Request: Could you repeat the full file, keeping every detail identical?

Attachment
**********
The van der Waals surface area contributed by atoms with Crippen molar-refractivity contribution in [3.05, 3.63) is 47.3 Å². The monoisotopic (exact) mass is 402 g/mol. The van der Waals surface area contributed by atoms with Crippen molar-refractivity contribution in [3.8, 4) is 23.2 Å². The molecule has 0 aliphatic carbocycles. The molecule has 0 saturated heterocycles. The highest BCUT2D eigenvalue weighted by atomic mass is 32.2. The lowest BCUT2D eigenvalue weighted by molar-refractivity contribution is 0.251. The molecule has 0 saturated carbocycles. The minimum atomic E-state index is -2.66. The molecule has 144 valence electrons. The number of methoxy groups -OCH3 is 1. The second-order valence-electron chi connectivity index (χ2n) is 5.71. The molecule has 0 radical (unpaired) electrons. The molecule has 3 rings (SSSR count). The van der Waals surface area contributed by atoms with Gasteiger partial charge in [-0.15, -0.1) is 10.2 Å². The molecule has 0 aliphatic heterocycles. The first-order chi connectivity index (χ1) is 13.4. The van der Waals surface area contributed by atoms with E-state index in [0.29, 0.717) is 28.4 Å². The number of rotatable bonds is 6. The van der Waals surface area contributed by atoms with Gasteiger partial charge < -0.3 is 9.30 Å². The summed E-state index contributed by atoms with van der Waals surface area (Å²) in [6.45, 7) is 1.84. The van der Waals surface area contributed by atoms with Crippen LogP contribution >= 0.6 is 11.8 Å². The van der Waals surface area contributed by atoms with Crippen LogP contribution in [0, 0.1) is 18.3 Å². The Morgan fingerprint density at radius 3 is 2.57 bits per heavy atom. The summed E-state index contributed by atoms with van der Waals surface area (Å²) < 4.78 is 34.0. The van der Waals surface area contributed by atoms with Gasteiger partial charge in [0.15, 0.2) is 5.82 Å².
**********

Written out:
The van der Waals surface area contributed by atoms with Crippen molar-refractivity contribution in [3.05, 3.63) is 47.3 Å². The monoisotopic (exact) mass is 402 g/mol. The van der Waals surface area contributed by atoms with Crippen molar-refractivity contribution in [3.8, 4) is 23.2 Å². The molecule has 0 aliphatic carbocycles. The molecule has 0 saturated heterocycles. The highest BCUT2D eigenvalue weighted by atomic mass is 32.2. The lowest BCUT2D eigenvalue weighted by molar-refractivity contribution is 0.251. The molecule has 0 saturated carbocycles. The minimum atomic E-state index is -2.66. The molecule has 144 valence electrons. The number of methoxy groups -OCH3 is 1. The second-order valence-electron chi connectivity index (χ2n) is 5.71. The molecule has 0 radical (unpaired) electrons. The molecule has 3 rings (SSSR count). The van der Waals surface area contributed by atoms with Gasteiger partial charge in [-0.15, -0.1) is 10.2 Å². The molecule has 0 aliphatic heterocycles. The first-order chi connectivity index (χ1) is 13.4. The van der Waals surface area contributed by atoms with E-state index in [0.29, 0.717) is 28.4 Å². The number of rotatable bonds is 6. The van der Waals surface area contributed by atoms with Gasteiger partial charge < -0.3 is 9.30 Å². The summed E-state index contributed by atoms with van der Waals surface area (Å²) in [6.45, 7) is 1.84. The van der Waals surface area contributed by atoms with Crippen LogP contribution >= 0.6 is 11.8 Å². The van der Waals surface area contributed by atoms with Crippen LogP contribution in [0, 0.1) is 18.3 Å². The Morgan fingerprint density at radius 3 is 2.57 bits per heavy atom. The summed E-state index contributed by atoms with van der Waals surface area (Å²) < 4.78 is 34.0. The van der Waals surface area contributed by atoms with Gasteiger partial charge in [0.15, 0.2) is 5.82 Å².